For two decades, the orbiting Chandra X-ray Observatory has captured the hot, turbulent regions of space, like exploded stars, clusters of galaxies, and matter around black holes. It has helped scientists see the “invisible” wavelengths of objects in space and answer fundamental questions about the universe. To a flagship space telescope like NASA’s Chandra, the universe is completely different. With an eye that can reach as far as quasars at the edge of the observable universe (that’s 46.1 billion light-years away), it has captured more than 16,500 observations. Now, a collection of nine 3D objects from Chandra are available on a new platform from the Smithsonian Institution.
Through various techniques, astronomers have captured data from Chandra and other telescopes and constructed science-based simulations and 3D models of what previously had been represented as flat, two-dimensional projections on the sky. Anyone can watch the 3D models on the online Voyager platform, manipulate them, view them in augmented reality and download the 3D print-ready files. Most 3D printable models and information on how to print them are also available through the Harvard-Smithsonian Astrophysical Observatory’s dedicated site. Together, the online resources host an impressive dataset of some of Chandra’s most significant discoveries.
From nebulas to supernovas, the current suite of Chandra 3D models and 3D printable files features stars in various phases of the stellar life cycle. Engaging users, the sites describe each 3D modeled object as a unique experience to understand scientific data. For example, users can go from watching the remnants of the dead star Cassiopeia A up close to holding it in their hands after printing the model.
Anyone with access to a 3D printer can also choose to print the blast wave of two novas, U Scorpii and the double star system V745 Sco. Astronomers have seen U Scorpii – which is about 40,000 light-years away from us- erupt about once every decade, so this system is due for another outburst very soon, which should make for a super interesting printable structure.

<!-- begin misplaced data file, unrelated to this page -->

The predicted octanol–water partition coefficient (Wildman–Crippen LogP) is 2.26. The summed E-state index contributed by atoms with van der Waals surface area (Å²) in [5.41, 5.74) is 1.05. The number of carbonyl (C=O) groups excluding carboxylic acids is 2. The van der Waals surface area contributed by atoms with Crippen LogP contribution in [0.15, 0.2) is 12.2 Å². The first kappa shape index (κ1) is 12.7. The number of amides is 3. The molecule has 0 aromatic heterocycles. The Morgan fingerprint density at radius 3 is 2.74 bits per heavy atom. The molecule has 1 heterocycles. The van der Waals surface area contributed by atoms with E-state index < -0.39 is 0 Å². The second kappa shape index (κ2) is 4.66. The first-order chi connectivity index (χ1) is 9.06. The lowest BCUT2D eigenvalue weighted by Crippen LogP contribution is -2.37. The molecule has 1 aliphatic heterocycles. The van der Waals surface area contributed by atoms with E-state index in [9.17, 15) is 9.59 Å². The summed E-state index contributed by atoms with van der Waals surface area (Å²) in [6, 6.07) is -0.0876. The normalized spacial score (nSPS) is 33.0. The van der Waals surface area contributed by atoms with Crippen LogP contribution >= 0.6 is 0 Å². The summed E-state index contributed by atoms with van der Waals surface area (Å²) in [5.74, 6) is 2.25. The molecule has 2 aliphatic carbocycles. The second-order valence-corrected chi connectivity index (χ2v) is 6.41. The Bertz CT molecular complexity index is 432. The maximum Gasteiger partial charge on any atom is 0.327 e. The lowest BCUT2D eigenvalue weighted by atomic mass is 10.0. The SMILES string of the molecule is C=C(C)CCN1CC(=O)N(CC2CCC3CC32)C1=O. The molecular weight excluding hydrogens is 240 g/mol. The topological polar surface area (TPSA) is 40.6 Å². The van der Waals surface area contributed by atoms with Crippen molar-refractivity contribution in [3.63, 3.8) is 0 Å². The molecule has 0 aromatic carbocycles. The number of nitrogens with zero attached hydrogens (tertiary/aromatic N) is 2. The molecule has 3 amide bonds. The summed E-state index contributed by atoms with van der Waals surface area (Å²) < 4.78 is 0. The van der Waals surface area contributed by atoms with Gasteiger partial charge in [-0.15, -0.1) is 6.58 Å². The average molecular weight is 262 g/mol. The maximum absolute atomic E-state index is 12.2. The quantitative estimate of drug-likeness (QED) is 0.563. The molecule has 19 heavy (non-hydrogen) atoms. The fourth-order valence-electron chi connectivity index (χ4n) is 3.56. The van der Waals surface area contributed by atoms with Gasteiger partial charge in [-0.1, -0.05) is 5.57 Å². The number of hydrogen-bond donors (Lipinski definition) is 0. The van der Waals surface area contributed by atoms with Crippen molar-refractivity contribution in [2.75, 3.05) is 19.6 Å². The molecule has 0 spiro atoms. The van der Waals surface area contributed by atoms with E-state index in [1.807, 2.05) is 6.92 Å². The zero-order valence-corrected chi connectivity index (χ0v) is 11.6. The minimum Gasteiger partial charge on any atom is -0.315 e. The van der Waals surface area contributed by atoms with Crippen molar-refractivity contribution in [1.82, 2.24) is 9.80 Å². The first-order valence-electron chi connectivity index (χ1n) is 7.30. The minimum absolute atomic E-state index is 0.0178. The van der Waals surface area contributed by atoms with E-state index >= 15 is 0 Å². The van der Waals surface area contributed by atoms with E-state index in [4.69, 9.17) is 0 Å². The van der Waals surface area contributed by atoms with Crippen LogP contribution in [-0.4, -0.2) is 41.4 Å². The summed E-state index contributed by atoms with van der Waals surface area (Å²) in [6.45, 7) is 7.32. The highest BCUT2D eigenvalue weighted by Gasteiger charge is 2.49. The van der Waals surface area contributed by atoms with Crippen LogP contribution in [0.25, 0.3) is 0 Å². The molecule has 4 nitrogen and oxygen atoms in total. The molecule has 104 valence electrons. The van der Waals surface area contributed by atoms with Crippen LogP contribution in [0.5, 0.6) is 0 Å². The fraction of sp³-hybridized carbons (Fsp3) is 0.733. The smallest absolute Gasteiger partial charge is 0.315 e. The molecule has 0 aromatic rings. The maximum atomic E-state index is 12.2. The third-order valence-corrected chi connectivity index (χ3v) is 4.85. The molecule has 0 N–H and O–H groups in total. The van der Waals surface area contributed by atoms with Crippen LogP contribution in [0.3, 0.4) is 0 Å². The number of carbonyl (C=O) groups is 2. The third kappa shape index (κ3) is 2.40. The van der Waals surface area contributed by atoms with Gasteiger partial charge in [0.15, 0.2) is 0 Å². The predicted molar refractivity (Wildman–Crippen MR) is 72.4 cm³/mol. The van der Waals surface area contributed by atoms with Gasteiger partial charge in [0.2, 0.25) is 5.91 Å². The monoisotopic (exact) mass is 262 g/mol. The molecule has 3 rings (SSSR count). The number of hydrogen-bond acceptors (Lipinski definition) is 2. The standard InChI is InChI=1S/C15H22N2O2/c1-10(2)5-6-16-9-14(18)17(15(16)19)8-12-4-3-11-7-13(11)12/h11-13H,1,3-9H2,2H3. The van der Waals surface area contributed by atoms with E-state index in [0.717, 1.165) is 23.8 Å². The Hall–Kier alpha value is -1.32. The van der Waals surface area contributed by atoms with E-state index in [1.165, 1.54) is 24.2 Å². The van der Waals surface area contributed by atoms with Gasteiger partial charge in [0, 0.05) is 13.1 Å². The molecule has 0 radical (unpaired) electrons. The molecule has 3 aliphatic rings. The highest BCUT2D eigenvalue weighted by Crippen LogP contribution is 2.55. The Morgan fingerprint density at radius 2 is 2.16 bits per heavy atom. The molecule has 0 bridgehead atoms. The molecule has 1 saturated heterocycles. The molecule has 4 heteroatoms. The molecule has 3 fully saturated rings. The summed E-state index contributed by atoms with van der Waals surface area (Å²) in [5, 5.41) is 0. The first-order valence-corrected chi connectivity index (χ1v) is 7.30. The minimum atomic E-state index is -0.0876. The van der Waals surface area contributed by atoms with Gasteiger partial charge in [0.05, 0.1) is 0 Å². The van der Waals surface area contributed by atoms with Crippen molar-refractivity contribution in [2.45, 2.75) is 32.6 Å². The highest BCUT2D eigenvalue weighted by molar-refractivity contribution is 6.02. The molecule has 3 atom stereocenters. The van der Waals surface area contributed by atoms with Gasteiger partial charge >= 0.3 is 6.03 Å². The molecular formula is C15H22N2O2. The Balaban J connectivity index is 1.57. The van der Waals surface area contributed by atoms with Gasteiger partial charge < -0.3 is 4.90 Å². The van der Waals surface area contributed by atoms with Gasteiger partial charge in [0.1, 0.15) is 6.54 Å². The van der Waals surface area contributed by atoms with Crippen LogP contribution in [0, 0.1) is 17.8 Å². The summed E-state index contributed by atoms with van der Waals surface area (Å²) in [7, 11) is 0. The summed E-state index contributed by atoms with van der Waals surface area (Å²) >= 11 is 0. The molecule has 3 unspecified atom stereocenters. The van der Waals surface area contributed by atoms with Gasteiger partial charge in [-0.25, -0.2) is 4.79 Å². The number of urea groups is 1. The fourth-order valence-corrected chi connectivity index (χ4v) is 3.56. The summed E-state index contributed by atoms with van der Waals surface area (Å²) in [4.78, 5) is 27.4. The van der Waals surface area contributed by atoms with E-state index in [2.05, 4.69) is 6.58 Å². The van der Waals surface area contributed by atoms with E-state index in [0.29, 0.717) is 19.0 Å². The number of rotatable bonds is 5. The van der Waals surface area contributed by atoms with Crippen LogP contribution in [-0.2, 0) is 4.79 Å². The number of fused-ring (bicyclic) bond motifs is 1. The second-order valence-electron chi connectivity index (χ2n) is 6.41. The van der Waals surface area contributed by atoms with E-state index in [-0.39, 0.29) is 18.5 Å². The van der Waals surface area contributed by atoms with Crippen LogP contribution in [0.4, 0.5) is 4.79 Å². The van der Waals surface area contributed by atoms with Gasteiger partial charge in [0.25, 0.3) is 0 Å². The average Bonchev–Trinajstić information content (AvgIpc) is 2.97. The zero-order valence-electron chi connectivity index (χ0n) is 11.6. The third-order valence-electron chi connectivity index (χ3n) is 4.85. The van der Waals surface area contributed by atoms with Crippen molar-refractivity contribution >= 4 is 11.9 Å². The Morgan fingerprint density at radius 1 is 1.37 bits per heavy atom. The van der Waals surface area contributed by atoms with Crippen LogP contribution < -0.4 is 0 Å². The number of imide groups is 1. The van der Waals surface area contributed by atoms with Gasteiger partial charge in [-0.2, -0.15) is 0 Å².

As for V745 Sco, located about 25,000 light-years from Earth, Chandra X-ray Observatory captured the system’s last eruption on February 6, 2014. The new 3D model of the explosion shows details of the blast wave, the mass ejected by the explosion, and the disk of cooler material, which is mostly untouched by the effects of the blast wave. For each of these 3D models and 3D printable stories revealed through Chandra’s vast dataset, users learn to experience events in an entirely new way, making this quite a unique experience, especially for institutions such as libraries and museums, as well as the scientific and education communities.
Another fascinating 3D model and printable option available through Voyager is the Crab Nebula, which contains the remains of an exploded star located about 6,500 light-years from Earth. In this case, the structures revealed by Chandra’s X-rays include the pulsar and a ringed disk of energized material, with jets of particles that fire off from opposite ends of the energetic pulsar. The 3D structures serve as scientifically informed approximations for visualizing the nebula. Holding a printout of a star formation is also possible. About 450 light-years away, DG Tau made its stellar debut as a 3D model and printable file on both sites.
The inclusion of the Chandra collection in Voyager also coincides with the release of Chandra’s latest 3D model, a stunning supernova remnant called IC 443 located about 5,000 light-years from Earth. Details of the model are included in a paper published in the journal Astronomy & Astrophysics by researchers from the National Institute for Astrophysics (INAF) in Palermo, Italy. In a version for Voyager, the 3D model has been transformed to be more suitable for augmented reality and 3D printing, which requires connected structures.
Developed by the Smithsonian Digitization Program Office, the Voyager platform enables datasets to be used as tools for learning and discovery. Viewers can explore these fascinating 3D representations of objects in space alongside other historical renderings, like a statue of George Washington or a skeleton of an extinct mammoth. There are also additional levels of information and interaction for the Chandra 3D models, including annotated tours pointing out key features on each cosmic object.
While unable to fly to such a distant object and zoom around it, astronomers can use Chandra’s data to learn about the geometry, velocity, and other physical properties of the cosmic sources. The experience will engage cosmic fans worldwide. To 3D print the datasets, users can easily download the 3D files from either of the two sites. A full list of the Chandra 3D objects, along with information about how to view and print them, is also available here.
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